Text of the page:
When he wasn’t piloting a plane, Toby Beall spent time with his bare feet in the Caribbean sand and a cocktail mellowing in his hand. Looking to share that laid-back lifestyle, Beall, his wife Jillian and brother Jamey founded Tailwinds Distilling Company. Today, the Plainfield-based specialists blend premium ingredients such as organic molasses and 100% blue agave, and carefully age them in french-oak barrels to create their tropically-inspired amber rum. After the signature, small-batch distilling process—which avoids the use of carbon filters so as to leave the flavors intact—each bottle is individually signed. That attention to detail hasn’t gone unnoticed: their Taildragger white rum earned a silver medal at the 2012 Ministry of Rum Tasting Competition, and their 100% blue agave spirit was featured in Chicago Magazine's Holiday 2012 Gift Guide: For Imbibers.
Visitors can take a jetlag-free trip to the tropics during tours of the facility, learning about distillation and sampling sips in a tiki-bar-themed tasting room. Merchandise such as T-shirts, snifters, and flasks provide more lasting souvenirs than the imaginary tan the island vibe might inspire.
Naturally, the chefs at Cooper’s Hawk have a sharp eye when it comes to wine pairings. Each of the restaurant’s contemporary dishes is crafted with a particular wine in mind, which makes plenty of sense given the fact that there’s a winery located just next door. Surrounded by oaken barrels and racks lined with glistening bottles, diners may be forgiven for thinking that they made a wrong turn and ended up in the winery itself. After your meal, see the real thing in the Napa–style tasting room, where you can sample up to eight different wines. The selection includes something for everyone, including graceful blush wines and cabernets whose flavors unfold like a novel scribbled on the wings of an origami crane.
Keller's Farmstand was established only 21 years ago, but its roots run all the way back to the 19th century. Since emigrating from Bavaria in the mid-1800s, the Kellers have produced four generations of green-thumbed farmers, most of whom answered to the name Frank. It was during the reign of Franks I and II that the Kellers' first roadside produce stand opened, and the family's crop of grapes, raspberries, and potatoes helped their homestead survive the Great Depression. In the 1960s, brothers Frank III and Ray took over their father's farm and expanded the scope with corn, soybeans, oats, and hay grown on fields in Plainfield and Oswego. In 1991, Frank IV opened his first vegetable kiosk, and Kellers Farmstand was officially inaugurated.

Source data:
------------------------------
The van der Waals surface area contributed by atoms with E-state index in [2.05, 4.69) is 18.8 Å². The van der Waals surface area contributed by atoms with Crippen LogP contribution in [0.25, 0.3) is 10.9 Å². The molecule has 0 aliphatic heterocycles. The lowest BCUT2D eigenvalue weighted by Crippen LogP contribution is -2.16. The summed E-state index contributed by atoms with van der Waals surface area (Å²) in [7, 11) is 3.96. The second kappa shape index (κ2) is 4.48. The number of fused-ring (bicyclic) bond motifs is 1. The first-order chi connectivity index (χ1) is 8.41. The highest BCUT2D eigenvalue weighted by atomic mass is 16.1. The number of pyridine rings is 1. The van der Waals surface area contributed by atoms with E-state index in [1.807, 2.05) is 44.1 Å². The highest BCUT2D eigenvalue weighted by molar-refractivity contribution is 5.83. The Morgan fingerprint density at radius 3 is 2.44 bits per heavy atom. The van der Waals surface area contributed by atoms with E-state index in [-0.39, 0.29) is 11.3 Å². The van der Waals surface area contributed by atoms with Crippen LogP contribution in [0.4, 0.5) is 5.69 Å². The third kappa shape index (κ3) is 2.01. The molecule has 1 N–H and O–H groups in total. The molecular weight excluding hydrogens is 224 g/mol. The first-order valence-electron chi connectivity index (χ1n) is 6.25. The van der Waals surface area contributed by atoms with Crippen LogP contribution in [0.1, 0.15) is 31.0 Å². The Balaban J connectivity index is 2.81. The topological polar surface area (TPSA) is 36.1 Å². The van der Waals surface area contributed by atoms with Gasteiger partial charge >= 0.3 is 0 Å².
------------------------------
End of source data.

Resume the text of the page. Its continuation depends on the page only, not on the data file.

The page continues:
These days, the three farmstands are open during the spring, summer, and fall, welcoming guests with fresh-picked seasonal offerings and annual harvest festivals. Depending on the location and the time of year, guests might find heirloom-tomato plants and flowers in finely wrought hanging baskets, ears of the family's specialty sweet corn, or homegrown pumpkins, gourds, and winter squashes. Their news page keeps shoppers up-to-date on the latest goings-on, with regular updates on flower sales, rain delays, and the farm?s ongoing battle with the mole men.
Visitors have an unusual transportation option for getting to Summer Solstice: if they get an early enough start, they can float up to the day of craft beer and concerts by canoe. As the Fox River ambles past the historic buildings of downtown Yorkville, it deposits a flotilla of revelers in Riverfront Park. Those who don’t want to paddle in are also allowed to arrive on foot or palanquin to enjoy the rootsy music and frosty brews of the fest, a collaboration between Rogue Barrister Records, Three Angels Brewing, and the Yorkville Area Chamber of Commerce.
Craving a burger and fries? Swing in Stockholm's and enjoy a tasty meal in a casual setting.
Both low-fat and gluten-free options are available here.
Toast your evening out at Stockholm's with a glass of beer or wine from their lengthy drink list.
Grab the kids when you head to Stockholm's — its family-oriented menu and ambience all perfect for the whole clan.
Surround yourself with the wonderful weather at your next night out at Stockholm's.
Reservations are offered, so call ahead to lock down your table.
Put the suit away when heading to Stockholm's — dress is casual, as are the vibes.
Catering is also available if you'd like to serve Stockholm's' tasty dishes at your next party.
You can also grab your grub to go.
Free parking is available right next door.
Dining at Stockholm's will set you back about $30 per person on average.
Short on cash? No problem. Stockholm's happily accepts all major credit cards.
While most people saw a worn-out and rickety building when they looked at the old Flossmoor Train Station, Dean and Carol Armstrong saw potential. The duo had often dreamed of opening a brewery of their own and thought the Flossmoor building—with it's rich history, rustic wood fixtures, and lofty ceilings—could be the perfect venue. After months of scheming, toiling, and repair work, Dean and Carolyn opened the doors to Flossmoor Station Restaurant, inviting guests to bask beneath the sun on the lush outdoor patio, sample their handcrafted beers, and peruse their menu of homemade dishes.
Today, Flossmoor Station has become a bustling gathering place, where locals and tourists alike clink glasses as passing Metra trains toot their horns in the distance. In the kitchen, chefs whip up entrees infused with beer from the brewery—such as the Station Master Wheat Ale-battered fish and chips, a dish that was lauded by reporters on Chicago's Best. Meanwhile, in the upstairs fermentation vats, skilled brew-masters fold pale malts and specialty grains into award-winning wheat beers, brown ales, and IPAs—including the refreshing Zephyr Golden Ale and the aromatic Gandy Dancer Honey Ale.